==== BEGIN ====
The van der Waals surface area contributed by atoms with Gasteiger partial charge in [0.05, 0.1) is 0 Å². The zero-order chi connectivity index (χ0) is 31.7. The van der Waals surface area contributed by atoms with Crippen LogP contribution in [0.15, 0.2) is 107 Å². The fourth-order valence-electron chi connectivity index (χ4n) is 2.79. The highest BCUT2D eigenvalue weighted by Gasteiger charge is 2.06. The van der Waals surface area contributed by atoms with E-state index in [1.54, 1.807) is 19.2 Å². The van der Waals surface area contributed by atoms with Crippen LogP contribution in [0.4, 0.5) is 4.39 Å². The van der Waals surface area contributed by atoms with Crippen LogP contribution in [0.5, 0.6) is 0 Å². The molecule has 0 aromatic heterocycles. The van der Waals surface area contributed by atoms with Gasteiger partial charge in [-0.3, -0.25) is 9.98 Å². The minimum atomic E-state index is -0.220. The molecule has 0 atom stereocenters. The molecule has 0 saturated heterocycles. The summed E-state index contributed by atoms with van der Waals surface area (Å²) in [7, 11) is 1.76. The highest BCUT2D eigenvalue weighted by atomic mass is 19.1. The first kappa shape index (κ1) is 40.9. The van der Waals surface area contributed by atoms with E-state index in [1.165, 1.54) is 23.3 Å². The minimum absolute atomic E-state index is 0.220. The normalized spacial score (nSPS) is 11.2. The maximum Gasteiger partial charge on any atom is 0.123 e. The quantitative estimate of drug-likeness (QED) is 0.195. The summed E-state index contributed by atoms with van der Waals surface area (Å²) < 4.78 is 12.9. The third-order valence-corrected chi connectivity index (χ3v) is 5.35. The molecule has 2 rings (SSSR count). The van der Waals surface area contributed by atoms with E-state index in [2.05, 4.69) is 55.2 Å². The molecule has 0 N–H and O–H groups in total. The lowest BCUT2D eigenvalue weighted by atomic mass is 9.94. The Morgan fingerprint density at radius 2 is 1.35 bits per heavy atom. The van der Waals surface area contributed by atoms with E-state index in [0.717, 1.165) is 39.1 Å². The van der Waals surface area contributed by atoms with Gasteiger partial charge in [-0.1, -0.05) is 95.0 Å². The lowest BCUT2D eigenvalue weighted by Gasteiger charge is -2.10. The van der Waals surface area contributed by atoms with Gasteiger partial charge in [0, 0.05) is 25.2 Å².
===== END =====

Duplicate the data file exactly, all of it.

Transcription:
The van der Waals surface area contributed by atoms with Gasteiger partial charge in [0.05, 0.1) is 0 Å². The zero-order chi connectivity index (χ0) is 31.7. The van der Waals surface area contributed by atoms with Crippen LogP contribution in [0.15, 0.2) is 107 Å². The fourth-order valence-electron chi connectivity index (χ4n) is 2.79. The highest BCUT2D eigenvalue weighted by Gasteiger charge is 2.06. The van der Waals surface area contributed by atoms with E-state index in [1.54, 1.807) is 19.2 Å². The van der Waals surface area contributed by atoms with Crippen LogP contribution in [0.4, 0.5) is 4.39 Å². The van der Waals surface area contributed by atoms with Crippen LogP contribution in [0.5, 0.6) is 0 Å². The molecule has 0 aromatic heterocycles. The van der Waals surface area contributed by atoms with Gasteiger partial charge in [-0.3, -0.25) is 9.98 Å². The minimum atomic E-state index is -0.220. The molecule has 0 atom stereocenters. The molecule has 0 saturated heterocycles. The summed E-state index contributed by atoms with van der Waals surface area (Å²) in [7, 11) is 1.76. The highest BCUT2D eigenvalue weighted by atomic mass is 19.1. The first kappa shape index (κ1) is 40.9. The van der Waals surface area contributed by atoms with E-state index in [1.165, 1.54) is 23.3 Å². The minimum absolute atomic E-state index is 0.220. The normalized spacial score (nSPS) is 11.2. The maximum Gasteiger partial charge on any atom is 0.123 e. The quantitative estimate of drug-likeness (QED) is 0.195. The summed E-state index contributed by atoms with van der Waals surface area (Å²) < 4.78 is 12.9. The third-order valence-corrected chi connectivity index (χ3v) is 5.35. The molecule has 2 rings (SSSR count). The van der Waals surface area contributed by atoms with E-state index in [2.05, 4.69) is 55.2 Å². The molecule has 0 N–H and O–H groups in total. The lowest BCUT2D eigenvalue weighted by atomic mass is 9.94. The Morgan fingerprint density at radius 2 is 1.35 bits per heavy atom. The van der Waals surface area contributed by atoms with E-state index in [0.717, 1.165) is 39.1 Å². The van der Waals surface area contributed by atoms with Gasteiger partial charge in [-0.1, -0.05) is 95.0 Å². The lowest BCUT2D eigenvalue weighted by Gasteiger charge is -2.10. The van der Waals surface area contributed by atoms with Gasteiger partial charge in [0, 0.05) is 25.2 Å².